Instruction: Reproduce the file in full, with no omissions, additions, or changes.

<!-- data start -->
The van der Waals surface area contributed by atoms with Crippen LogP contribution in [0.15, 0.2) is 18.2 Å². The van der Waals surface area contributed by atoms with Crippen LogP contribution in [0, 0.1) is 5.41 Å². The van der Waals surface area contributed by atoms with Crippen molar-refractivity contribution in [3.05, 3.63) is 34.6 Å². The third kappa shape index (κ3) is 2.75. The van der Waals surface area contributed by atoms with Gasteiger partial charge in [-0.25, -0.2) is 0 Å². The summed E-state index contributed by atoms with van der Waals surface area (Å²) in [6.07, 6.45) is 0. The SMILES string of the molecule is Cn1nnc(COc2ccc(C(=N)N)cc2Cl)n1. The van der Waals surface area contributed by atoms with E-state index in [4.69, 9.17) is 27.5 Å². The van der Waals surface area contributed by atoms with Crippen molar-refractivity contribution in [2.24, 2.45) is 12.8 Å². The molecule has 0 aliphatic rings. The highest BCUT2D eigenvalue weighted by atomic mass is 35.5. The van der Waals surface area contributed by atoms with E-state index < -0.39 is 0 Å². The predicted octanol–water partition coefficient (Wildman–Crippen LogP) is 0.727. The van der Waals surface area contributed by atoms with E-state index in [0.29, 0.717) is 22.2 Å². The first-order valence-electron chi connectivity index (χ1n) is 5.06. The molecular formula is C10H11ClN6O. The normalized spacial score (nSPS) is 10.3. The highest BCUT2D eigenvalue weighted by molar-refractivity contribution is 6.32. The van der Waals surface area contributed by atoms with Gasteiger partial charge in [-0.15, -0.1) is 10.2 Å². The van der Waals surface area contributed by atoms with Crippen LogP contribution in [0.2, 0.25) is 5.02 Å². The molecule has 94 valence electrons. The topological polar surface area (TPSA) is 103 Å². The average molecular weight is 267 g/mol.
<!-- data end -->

The van der Waals surface area contributed by atoms with Crippen LogP contribution in [0.15, 0.2) is 18.2 Å². The van der Waals surface area contributed by atoms with Crippen LogP contribution in [0, 0.1) is 5.41 Å². The van der Waals surface area contributed by atoms with Crippen molar-refractivity contribution in [3.05, 3.63) is 34.6 Å². The third kappa shape index (κ3) is 2.75. The van der Waals surface area contributed by atoms with Gasteiger partial charge in [-0.25, -0.2) is 0 Å². The summed E-state index contributed by atoms with van der Waals surface area (Å²) in [6.07, 6.45) is 0. The SMILES string of the molecule is Cn1nnc(COc2ccc(C(=N)N)cc2Cl)n1. The van der Waals surface area contributed by atoms with E-state index in [4.69, 9.17) is 27.5 Å². The van der Waals surface area contributed by atoms with Crippen molar-refractivity contribution in [2.24, 2.45) is 12.8 Å². The molecule has 0 aliphatic rings. The highest BCUT2D eigenvalue weighted by atomic mass is 35.5. The van der Waals surface area contributed by atoms with E-state index < -0.39 is 0 Å². The predicted octanol–water partition coefficient (Wildman–Crippen LogP) is 0.727. The van der Waals surface area contributed by atoms with E-state index in [0.29, 0.717) is 22.2 Å². The first-order valence-electron chi connectivity index (χ1n) is 5.06. The molecular formula is C10H11ClN6O. The normalized spacial score (nSPS) is 10.3. The highest BCUT2D eigenvalue weighted by molar-refractivity contribution is 6.32. The van der Waals surface area contributed by atoms with Gasteiger partial charge in [-0.15, -0.1) is 10.2 Å². The van der Waals surface area contributed by atoms with Crippen LogP contribution in [0.2, 0.25) is 5.02 Å². The molecule has 94 valence electrons. The topological polar surface area (TPSA) is 103 Å². The average molecular weight is 267 g/mol.